Tweeting from The Bunker 25 January, 2012Posted by Jeremy Rowe in News.
Tags: Conservatives, Cornwall Council, Openness and Transparency, Transport
Cornwall Council’s Cabinet met today to discuss a number of important issues (not least their handbrake turn on the buses) but the story that will probably make tomorrow’s papers will be the Leader’s extraordinary outburst about the use of Twitter.
Those with reasonable medium-term memories will recall a brief storm over Councillors using the social networking site a couple of years ago, but it is now accepted as the norm (like it or not) in council chambers, courtrooms and even Parliament, with many viewing it as a more accessible way of following proceedings than the traditional method of sitting through a meeting waiting for the item (or items) of interest.
Cornwall Council’s Leader has, however, decided to park his throne right in the path of the oncoming wave of social media with his unilateral ban on the use of Twitter at today’s meeting. He read out some (admittedly less than complimentary) tweets from Members and announced that he was using the Council’s recently passed broadcasting protocol to ban any further interaction with the outside world.
Some will say that Councillors shouldn’t be tweeting during meetings at all and, although I disagree, I do understand that point of view. However, in this case the dissenting tweets came from people who were not voting members of the Cabinet and therefore not participating directly in the meeting (apart from one rogue tweet from within the inner circle). The Leader’s ban attempted to put a stop to the external debate and affected not only councillors, but journalists and members of the public too.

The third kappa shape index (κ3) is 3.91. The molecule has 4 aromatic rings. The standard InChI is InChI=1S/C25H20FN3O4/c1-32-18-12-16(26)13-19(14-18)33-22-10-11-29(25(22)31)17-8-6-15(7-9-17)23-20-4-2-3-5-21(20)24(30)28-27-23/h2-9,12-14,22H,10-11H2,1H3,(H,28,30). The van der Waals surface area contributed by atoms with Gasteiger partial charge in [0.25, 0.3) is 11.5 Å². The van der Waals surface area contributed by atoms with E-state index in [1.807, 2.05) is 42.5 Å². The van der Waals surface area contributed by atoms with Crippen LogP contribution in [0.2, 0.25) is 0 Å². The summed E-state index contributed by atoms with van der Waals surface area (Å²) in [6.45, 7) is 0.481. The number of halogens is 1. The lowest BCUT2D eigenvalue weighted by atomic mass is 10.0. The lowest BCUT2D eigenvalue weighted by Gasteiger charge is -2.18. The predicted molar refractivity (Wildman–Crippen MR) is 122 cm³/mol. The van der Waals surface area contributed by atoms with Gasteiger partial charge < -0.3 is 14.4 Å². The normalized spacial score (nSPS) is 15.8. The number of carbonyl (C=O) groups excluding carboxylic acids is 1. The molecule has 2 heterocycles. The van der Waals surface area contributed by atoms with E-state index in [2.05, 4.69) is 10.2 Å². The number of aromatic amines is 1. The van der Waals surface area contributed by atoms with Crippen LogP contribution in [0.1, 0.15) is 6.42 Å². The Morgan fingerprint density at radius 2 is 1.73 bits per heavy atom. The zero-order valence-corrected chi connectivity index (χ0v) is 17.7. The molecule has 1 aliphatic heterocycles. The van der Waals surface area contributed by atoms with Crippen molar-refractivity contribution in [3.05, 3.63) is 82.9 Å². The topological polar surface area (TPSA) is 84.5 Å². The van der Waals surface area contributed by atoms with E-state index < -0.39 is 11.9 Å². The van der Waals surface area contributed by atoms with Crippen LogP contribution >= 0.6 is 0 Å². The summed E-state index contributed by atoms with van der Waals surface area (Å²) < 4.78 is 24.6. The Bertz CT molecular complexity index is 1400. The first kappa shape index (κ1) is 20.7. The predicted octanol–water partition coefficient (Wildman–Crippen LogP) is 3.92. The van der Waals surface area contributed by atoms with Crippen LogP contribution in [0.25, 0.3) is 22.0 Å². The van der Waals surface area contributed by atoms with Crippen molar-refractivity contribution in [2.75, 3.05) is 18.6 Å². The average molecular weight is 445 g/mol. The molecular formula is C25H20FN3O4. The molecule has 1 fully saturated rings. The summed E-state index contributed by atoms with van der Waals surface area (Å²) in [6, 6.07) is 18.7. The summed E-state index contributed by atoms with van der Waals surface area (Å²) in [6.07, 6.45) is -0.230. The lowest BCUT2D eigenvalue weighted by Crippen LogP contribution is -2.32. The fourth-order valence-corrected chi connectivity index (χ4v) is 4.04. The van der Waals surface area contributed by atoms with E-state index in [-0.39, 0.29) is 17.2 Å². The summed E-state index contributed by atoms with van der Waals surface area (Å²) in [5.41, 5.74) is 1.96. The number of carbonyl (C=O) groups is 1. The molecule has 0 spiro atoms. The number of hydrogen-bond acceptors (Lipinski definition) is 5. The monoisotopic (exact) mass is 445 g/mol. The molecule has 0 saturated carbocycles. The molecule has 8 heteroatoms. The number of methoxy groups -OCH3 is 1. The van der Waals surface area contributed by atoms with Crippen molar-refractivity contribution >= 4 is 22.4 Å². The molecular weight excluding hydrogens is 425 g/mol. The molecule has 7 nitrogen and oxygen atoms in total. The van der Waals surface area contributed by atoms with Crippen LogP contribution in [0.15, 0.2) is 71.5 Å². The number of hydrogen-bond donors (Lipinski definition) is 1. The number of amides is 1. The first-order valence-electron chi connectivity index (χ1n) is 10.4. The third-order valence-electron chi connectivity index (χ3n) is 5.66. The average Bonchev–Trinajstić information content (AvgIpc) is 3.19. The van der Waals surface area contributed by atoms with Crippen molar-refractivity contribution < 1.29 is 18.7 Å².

It’s difficult to understand the purpose of this beyond suffocating dissent and it’s questionable whether he is actually entitled to do this.
The Leader’s actions today have been nothing but counterproductive for him. The stories he wanted to put out will have slipped down the news agenda and his administration now looks even more paranoid and controlling.
The Leader has often complained about the accusations of a ‘bunker mentality’ but he really doesn’t help himself sometimes. Nor does it do a great deal for his oft-repeated claim of ‘openness and transparency’.
Cornwall Council’s Budget 30 November, 2011Posted by Jeremy Rowe in News, Politics.
Tags: Conservatives, Cornwall Council, Finances, Highways, Independents, Lib Dems, Local Services, Openness and Transparency, Transport
While George Osborne was standing up in Parliament outlining the misery which lies in store for (nearly) everyone in Britain over the next six years, Cornwall Council was staging its own equivalent at New County Hall – the Tory-led administration’s budget.
To be fair to him, the Leader of the Council did attempt to sound a little more upbeat than the Chancellor but he was working with pretty thin gruel. It’s hard to make a package which includes losing half the bus routes, closing half the toilets and accelerating the decline of the road network sound attractive, but he was keen to try.
We heard much about how “bold” and “brave” the administration had been in “going deep and going early” (although not a great deal about how the switch to unitary status had saved them from slashing public services even further) and there was a fairly shameless attempt to take credit for a number of schemes which had been put in place by Cornwall Council’s predecessor authorities. The problem was that we learned very little about what the Council’s coalition (or “shared administration” as one Indie Cabinet Member was at pains to point out) actually plans to do over the coming months.